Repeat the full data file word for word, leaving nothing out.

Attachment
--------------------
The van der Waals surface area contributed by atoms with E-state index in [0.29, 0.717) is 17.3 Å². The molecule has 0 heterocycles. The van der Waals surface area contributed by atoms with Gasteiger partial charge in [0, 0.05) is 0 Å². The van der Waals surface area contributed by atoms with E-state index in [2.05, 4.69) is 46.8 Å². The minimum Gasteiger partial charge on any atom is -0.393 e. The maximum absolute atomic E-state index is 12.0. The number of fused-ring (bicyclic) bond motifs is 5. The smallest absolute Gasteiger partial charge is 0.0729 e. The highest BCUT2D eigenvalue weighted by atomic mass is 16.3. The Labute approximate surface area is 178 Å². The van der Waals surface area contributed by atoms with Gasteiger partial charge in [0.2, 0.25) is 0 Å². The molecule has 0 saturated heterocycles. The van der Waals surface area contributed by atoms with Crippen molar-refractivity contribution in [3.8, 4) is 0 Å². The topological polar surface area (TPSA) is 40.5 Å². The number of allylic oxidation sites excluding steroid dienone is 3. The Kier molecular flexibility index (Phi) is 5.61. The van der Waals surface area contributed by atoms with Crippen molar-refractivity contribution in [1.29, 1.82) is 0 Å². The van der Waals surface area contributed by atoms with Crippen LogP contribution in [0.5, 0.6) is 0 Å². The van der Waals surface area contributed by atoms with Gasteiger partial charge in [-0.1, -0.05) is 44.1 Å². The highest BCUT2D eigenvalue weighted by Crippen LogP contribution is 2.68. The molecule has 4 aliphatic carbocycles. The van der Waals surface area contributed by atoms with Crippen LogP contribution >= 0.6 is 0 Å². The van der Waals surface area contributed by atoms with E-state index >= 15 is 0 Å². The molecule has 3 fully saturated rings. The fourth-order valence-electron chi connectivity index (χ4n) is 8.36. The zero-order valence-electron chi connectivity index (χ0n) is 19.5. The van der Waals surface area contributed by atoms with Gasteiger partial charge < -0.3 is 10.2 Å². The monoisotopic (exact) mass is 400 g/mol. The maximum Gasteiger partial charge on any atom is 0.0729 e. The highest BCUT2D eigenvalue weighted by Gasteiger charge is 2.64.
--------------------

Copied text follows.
The van der Waals surface area contributed by atoms with E-state index in [0.29, 0.717) is 17.3 Å². The molecule has 0 heterocycles. The van der Waals surface area contributed by atoms with Gasteiger partial charge in [0, 0.05) is 0 Å². The van der Waals surface area contributed by atoms with E-state index in [2.05, 4.69) is 46.8 Å². The minimum Gasteiger partial charge on any atom is -0.393 e. The maximum absolute atomic E-state index is 12.0. The number of fused-ring (bicyclic) bond motifs is 5. The smallest absolute Gasteiger partial charge is 0.0729 e. The highest BCUT2D eigenvalue weighted by atomic mass is 16.3. The Labute approximate surface area is 178 Å². The van der Waals surface area contributed by atoms with Gasteiger partial charge in [0.2, 0.25) is 0 Å². The molecule has 0 saturated heterocycles. The van der Waals surface area contributed by atoms with Crippen molar-refractivity contribution in [3.8, 4) is 0 Å². The topological polar surface area (TPSA) is 40.5 Å². The number of allylic oxidation sites excluding steroid dienone is 3. The Kier molecular flexibility index (Phi) is 5.61. The van der Waals surface area contributed by atoms with Crippen molar-refractivity contribution in [1.29, 1.82) is 0 Å². The van der Waals surface area contributed by atoms with Crippen LogP contribution in [0.5, 0.6) is 0 Å². The van der Waals surface area contributed by atoms with Gasteiger partial charge in [-0.1, -0.05) is 44.1 Å². The highest BCUT2D eigenvalue weighted by Crippen LogP contribution is 2.68. The molecule has 4 aliphatic carbocycles. The van der Waals surface area contributed by atoms with Crippen LogP contribution >= 0.6 is 0 Å². The van der Waals surface area contributed by atoms with E-state index >= 15 is 0 Å². The molecule has 3 fully saturated rings. The fourth-order valence-electron chi connectivity index (χ4n) is 8.36. The zero-order valence-electron chi connectivity index (χ0n) is 19.5. The van der Waals surface area contributed by atoms with Gasteiger partial charge < -0.3 is 10.2 Å². The monoisotopic (exact) mass is 400 g/mol. The maximum Gasteiger partial charge on any atom is 0.0729 e. The highest BCUT2D eigenvalue weighted by Gasteiger charge is 2.64.